Marketing Professor Blames Downloading for Music Industry’s ‘Downward Spiral’

INNA LIFSHIN
Daily Pennsylvanian
University of Pennsylvania

Marketing professor Peter Fader knows more about popular music than most of his students.

While speaking to students Friday, he asked them to name OutKast’s new album. As it turns out, he was the only one familiar with “Idlewild.” But that’s his job.

Fader has studied the music industry extensively and served as a key defense witness on behalf of peer-to-peer music-sharing service Napster.

In a lecture to about 85 students, he discussed the impact that new technologies like file sharing and downloading have on music purchasing.

He began by warning his audience that some of his points would be “purposely provocative.”

Fader told students how he adapted his explorations of purchasing patterns to study CD sales.

Though skeptical music executives argued that there were no patterns in their industry, Fader rose to the challenge, using his models to predict CD sales.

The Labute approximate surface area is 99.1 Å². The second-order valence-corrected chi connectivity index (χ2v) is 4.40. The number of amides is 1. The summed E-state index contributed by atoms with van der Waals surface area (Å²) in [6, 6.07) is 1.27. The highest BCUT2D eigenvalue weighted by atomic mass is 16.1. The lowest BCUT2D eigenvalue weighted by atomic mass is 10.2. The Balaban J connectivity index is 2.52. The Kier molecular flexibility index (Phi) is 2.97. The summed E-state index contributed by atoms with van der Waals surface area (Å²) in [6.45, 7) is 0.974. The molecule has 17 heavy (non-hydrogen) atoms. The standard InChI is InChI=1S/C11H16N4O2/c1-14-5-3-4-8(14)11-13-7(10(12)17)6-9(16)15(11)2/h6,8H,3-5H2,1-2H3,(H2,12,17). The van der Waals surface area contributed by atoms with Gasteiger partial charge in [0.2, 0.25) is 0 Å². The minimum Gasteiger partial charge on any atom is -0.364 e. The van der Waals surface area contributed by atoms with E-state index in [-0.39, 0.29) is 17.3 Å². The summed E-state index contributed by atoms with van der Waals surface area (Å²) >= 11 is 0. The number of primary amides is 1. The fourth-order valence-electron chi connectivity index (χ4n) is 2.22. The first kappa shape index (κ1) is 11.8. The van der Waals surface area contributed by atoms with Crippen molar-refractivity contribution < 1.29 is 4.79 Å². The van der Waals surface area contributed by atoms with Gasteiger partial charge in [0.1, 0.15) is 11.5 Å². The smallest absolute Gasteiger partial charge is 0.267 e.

Discussing Napster, he amused his audience by recalling that the first song he ever downloaded was Blink 182’s “All the Small Things.”

In 2000, Napster’s defense attorney asked him to use his expertise in the field to prove that Napster did not hurt CD sales, but rather helped them.

Fader cited 50 Cent’s “Get Rich or Die Tryin'” album as a perfect example. Though it leaked onto Napster before its official release date, it went on to become the biggest debut album in history.

Fader believes that high school and college students are always going to steal music and that new technology is just allowing them different means to do so.

He also admitted to stealing records from music stores when he was younger.

Speaking from personal experience, Fader joked, “High school and college students steal music. That’s what they do. That’s what God put them there for.”

He also discussed iTunes and other online music-business models.

“Downloading is a very bad business model. Downloading is a cause of [the music industry’s] downward spiral,” he said.

After the lecture, audience members continued to discuss the topic with the professor.

“I liked how he was very grounded,” Wharton junior Sasha Furmansky said. “He didn’t speak like a professor, but more like one of us.”

“He can really capture his audience,” Wharton and College sophomore Archita Banerjee said. “Everyone was laughing.”